For whatever reason, whenever I see a picture of Dominique Strauss-Kahn, I immediately think of Bernie Madoff. Maybe it’s because they look vaguely similar, or maybe it’s because they both like to rape people, either literally or metaphorically—Dominique seems to prefer women, and Bernie, the children and grandchildren of Holocaust victims.
Bernie Madoff has already had his day of reckoning, but fortunately for those of us who love a good scandal, Dominique Strauss-Kahn’s public stoning has only just begun.
Unfortunately, the case of Nafissatou Diallo, the hotel maid who claims that Dominique Strauss-Kahn assaulted her in an elevator, seems to be going down the shitter, a reversal that might have brought the spectacle to an abrupt end if it weren’t for Tristane Banon, whom we will get to a bit later.
For it seems as if Nafissatou Diallo is nothing if not an unreliable witness. The woman apparently lied about details on her asylum papers (which she filed after getting gang raped in her native country, Guinea), but also cannot account for tens of thousands of dollars that have been deposited in her bank account in past years.
She may or may not have been running some kind of prostitution racket in the Sofitel where she worked, an accusation that is supported by a phone call she made to her boyfriend in jail two days before the incident in which she said something to the effect of, “Don’t worry, I know what I’m doing, this guy has a lot of money.”*
*Update: Apparently that’s not what she said at all! Read more about how the authorities fed mis-information to the media via Jezebel.
All of those things obviously undermine her claims. But the airing of the depressing underbelly of her life also pisses me off, because I know that Dominique Strauss-Kahn’s lawyers are doing everything in their power to ruin the woman’s life by using her gender and sexuality as a weapon against her. She’s an easy target to defame for the vile, powerful man who, despite any alleged agreements they might have made, behaved like a monster towards her, and treated her like she wasn’t a human being.
I mean, granted, she might have been turning tricks (emphasis on the might), but she was genitally mutilated in her home country. She was fucking gang raped. She can’t read or write. She’s had to work demeaning jobs to support herself and her daughter. Can you blame her for hustling, if that’s even what she was doing?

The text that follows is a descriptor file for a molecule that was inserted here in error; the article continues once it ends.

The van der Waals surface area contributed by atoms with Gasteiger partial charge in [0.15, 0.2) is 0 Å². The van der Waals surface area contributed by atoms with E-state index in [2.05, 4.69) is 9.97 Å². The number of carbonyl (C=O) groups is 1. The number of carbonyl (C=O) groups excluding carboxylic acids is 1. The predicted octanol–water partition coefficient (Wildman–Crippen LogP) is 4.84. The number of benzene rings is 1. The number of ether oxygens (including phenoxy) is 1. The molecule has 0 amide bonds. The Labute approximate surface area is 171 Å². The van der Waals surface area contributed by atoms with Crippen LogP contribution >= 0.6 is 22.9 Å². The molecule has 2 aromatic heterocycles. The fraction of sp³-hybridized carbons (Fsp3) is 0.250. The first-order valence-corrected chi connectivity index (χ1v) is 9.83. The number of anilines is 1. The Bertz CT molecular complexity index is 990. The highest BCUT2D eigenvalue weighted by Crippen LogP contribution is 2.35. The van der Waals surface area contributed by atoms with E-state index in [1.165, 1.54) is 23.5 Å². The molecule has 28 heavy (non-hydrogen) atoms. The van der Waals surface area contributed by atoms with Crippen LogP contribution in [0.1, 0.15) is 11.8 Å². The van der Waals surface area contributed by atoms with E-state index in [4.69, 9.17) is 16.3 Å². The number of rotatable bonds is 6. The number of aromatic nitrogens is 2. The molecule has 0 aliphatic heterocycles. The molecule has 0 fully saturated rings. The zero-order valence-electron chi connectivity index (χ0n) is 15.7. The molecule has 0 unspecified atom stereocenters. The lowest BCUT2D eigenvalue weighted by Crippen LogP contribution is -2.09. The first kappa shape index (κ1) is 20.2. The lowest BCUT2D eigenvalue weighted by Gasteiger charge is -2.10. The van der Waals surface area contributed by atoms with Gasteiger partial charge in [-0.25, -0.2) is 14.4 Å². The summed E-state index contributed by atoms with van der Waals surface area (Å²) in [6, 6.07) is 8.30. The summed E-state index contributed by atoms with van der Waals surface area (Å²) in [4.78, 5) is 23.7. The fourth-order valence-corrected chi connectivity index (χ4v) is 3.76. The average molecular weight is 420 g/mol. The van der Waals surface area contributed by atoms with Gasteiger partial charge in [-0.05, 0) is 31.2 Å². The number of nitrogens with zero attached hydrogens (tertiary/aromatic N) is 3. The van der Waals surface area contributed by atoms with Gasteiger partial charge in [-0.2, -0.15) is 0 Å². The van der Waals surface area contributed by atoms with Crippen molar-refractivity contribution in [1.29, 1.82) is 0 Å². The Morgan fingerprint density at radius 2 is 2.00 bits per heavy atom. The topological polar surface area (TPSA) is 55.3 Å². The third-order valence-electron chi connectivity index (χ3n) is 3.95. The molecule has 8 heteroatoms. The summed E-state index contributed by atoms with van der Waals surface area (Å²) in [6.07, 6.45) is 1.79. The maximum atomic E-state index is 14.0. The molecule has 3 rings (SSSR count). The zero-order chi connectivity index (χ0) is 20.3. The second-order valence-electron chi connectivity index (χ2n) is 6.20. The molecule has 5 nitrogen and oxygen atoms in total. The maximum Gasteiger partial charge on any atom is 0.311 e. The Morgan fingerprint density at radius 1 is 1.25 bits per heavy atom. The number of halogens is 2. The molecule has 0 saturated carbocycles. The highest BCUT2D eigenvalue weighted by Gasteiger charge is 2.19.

Tristane Banon, however, won’t be so easy to undermine.
Tristane was born to upper class parents, both of whom had high positions in the French government. She was raised in a wealthy suburb of Paris. She is a god-daughter of Dominique Strauss-Kahn’s second wife Brigitte Guillemette and a childhood friend of one of Strauss-Kahn’s daughters, Camille, who is receiving her PhD at Columbia University.
Tristane’s a journalist and a novelist who has contributed to Paris Match and Le Figaro, among other prestigious publications. She is pretty, and blonde, and slight. She’s in all the right social circles in the rigidly stratified French society.
In 2002, she was a fledgling, 22-year-old freelance journalist working on her first book, Admitted Mistakes, for which she was gathering quotes from famous people about what they had done wrong in the past. (Queue barfing gesture.)
As part of the project, she spoke with Dominique, who invited her over to his apartment for the interview, where he behaved, according to Tristane, like a “rutting chimpanzee.” He violently pinned her down, and tried to unsnap her bra and pull down her jeans. She escaped by kicking him in between the legs, and accusing him of rape.
At the time, she didn’t press charges against him, although she openly talked about the incident at dinner parties, to the horrified delight of high society.
In 2007, she recounted the story on the French television show 93, rue du Faubourg Saint-Honoré, the format of which sounds something like Bill Maher only instead of being filmed in a television studio, it is shot around a candelit table with wine. Seriously. Again, her captive audience was repulsed, but no formal charges were filed against l’homme monstre, who continued to ascend the rungs of French politics.
In 2008, Tristane wrote a novel called Daddy Frenzy. (No comment, just [period].)
Then, 2011 rolled around, and accusing Dominique Strauss Kahn of rape became all the rage. Tristane stepped forward (finally), and filed a formal complaint. The status of said complaint is in limbo, and apparently Strauss Kahn’s lawyers have filed a counter-suit.
I have no doubt that Dominique Strauss Kahn did everything that Tristane said he did, and probably more. I have no doubt that he’s done it to other women, and if he could, would do it to many more. I have no doubt that Tristane was traumatized by the event.
But come on, she really did her best to capitalize on it to make a name for herself. The scandal made her infamous. And is that really better, I ask you, than trying to scam Strauss Kahn out of some money for a blow job, like Nafissatou Diallo allegedly did in the Sofitel where she was working as a maid?
The fine differences, to me, seem to be in the mores of social class.
For you, Nafissatou Diallo, and for you, Tristane Banon. For standing up to a man who wields a lot of power. For subjecting yourself to the venom of the media. For calling out a misogynist who treats women like they are a lesser species. For doing the best you can with your lot in life, whether it be blessed or cursed. For hoping that someday, you put this behind you.
For you, Nafissatou, that you get some fucking money out of this, whether it’s dirty or not.
And for you, Tristane, that your next book be called “Daddy, Do You Love Me Now?”
For you both, for the awful ordeals you are both through, you are my somewhat suspect icons of the week.